A few weeks ago I found myself poking about Fanfare Books in a desperate attempt to avoid going home to my studio. I’ve been out of sorts since we came back from our trip and somewhere deep inside my psyche I feel that I should always be on vacation. Unfortunately, my bank account does not agree. As a result of my poking about, I stumbled upon a small black book called ‘Steal Like An Artist’ by Austin Kleon. After flipping through it and seeing the words ‘practice productive procrastination‘ I knew it was the book for me. I ran home and read it in an hour or two (it’s a smallish book) and was thrilled to find all the things that I’ve encountered in my short career as an artist.
I am only disappointed by the fact that it didn’t come out years ago when I was just graduating from university. You see when I graduated….back in 1997, I believe that I had only an hour of somewhat practical advice from a couple of professors about how to actually go about having a career as an artist. It basically consisted of how to have half decent slides made of your work and how to write a cover letter to a gallery. That’s it. Oh, and lots of discouraging remarks about how difficult it is to actually make any money from your art, so don’t really bother. Words that I still hear from plenty of people today. And that touches on another sore point that I’ve been experiencing lately which I’ll discuss in a second. In fairness, the internet was still a fairly new thing back in 1997, and putting your art out there was something that very few people did. Thankfully times have changed, but it still feels like the digital age is a mysterious thing for some artists. I’m always surprised when I bump into people (artist people) who have never heard of etsy, or don’t really know what a blog is. Have they still been working on slides and cover letters all this time?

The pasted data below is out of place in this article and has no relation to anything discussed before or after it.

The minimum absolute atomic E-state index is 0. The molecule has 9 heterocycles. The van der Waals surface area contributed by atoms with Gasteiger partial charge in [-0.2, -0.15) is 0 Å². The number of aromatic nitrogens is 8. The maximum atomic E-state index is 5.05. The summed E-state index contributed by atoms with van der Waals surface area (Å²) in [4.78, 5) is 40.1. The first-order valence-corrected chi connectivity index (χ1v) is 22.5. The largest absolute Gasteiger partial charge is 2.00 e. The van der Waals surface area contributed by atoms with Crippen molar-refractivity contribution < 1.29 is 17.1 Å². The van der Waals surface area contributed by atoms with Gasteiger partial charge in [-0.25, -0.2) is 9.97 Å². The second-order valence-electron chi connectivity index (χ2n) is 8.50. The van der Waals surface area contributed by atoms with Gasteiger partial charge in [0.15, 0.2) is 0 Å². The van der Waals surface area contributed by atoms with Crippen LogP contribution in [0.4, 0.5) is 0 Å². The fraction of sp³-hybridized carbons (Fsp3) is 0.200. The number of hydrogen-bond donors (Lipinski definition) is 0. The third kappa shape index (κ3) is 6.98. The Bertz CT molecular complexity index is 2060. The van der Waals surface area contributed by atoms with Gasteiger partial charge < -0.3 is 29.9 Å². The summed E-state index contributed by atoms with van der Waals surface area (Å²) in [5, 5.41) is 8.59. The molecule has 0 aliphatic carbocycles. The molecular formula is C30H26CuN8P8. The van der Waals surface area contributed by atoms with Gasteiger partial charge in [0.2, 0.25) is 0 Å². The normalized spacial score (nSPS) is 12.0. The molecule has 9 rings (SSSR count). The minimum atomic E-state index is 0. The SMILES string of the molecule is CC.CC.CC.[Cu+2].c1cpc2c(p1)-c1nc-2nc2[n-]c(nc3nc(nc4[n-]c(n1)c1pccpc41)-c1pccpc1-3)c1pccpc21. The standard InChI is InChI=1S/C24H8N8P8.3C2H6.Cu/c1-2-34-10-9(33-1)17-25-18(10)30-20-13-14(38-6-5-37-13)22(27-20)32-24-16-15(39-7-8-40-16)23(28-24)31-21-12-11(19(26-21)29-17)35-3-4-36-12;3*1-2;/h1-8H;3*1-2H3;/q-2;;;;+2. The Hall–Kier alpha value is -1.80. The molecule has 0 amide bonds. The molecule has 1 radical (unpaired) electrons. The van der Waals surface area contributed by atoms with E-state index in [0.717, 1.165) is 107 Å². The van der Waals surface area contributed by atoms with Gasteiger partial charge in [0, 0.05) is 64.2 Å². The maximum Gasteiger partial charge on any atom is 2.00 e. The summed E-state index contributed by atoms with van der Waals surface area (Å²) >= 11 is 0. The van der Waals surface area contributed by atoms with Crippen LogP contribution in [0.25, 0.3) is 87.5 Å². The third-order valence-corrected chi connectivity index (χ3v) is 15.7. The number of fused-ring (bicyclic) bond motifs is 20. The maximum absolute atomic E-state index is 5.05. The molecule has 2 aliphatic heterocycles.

From time to time I get emails from people wanting to know how I was able to make a career out of what I do and I’ve always found it difficult to explain partly because I took a complicated path and partly because when I finally decided to just do it, it happened so quickly that I still don’t know what the magic ingredients were that made it all happen. However, I now know what I will be telling people from now on: Read This Book! And if you are reading this and are in the artistic teaching profession, please, please share this with your students. They’ll never get any better advice.
And here is my second sore point: I hate telling people that I’m an artist. I hate it! I dread it. And I hate admitting that I hate it. What I’m referring to is when I meet someone new and they ask what it is that I do for a living. When I tell them that I paint, they usually think I’m a house painter, and when I correct them and say that no I paint paintings, it is usually followed by a furrowed brow and a comment about what is it that I really do to make money? Or the worst is when they assume that my husband supports me and my ‘artsy hobby’. This little song and dance continues for some time, it’s awkward and I always end up sounding like either an egomaniac or a flighty fraud. I know that I shouldn’t care what others think, but it always rattles me. I have started carrying cards with me, with the hope that my website will explain itself, but it still doesn’t quite deal with those initial awkward moments and the immediate stereotype once the word ‘artist’ leaves my lips.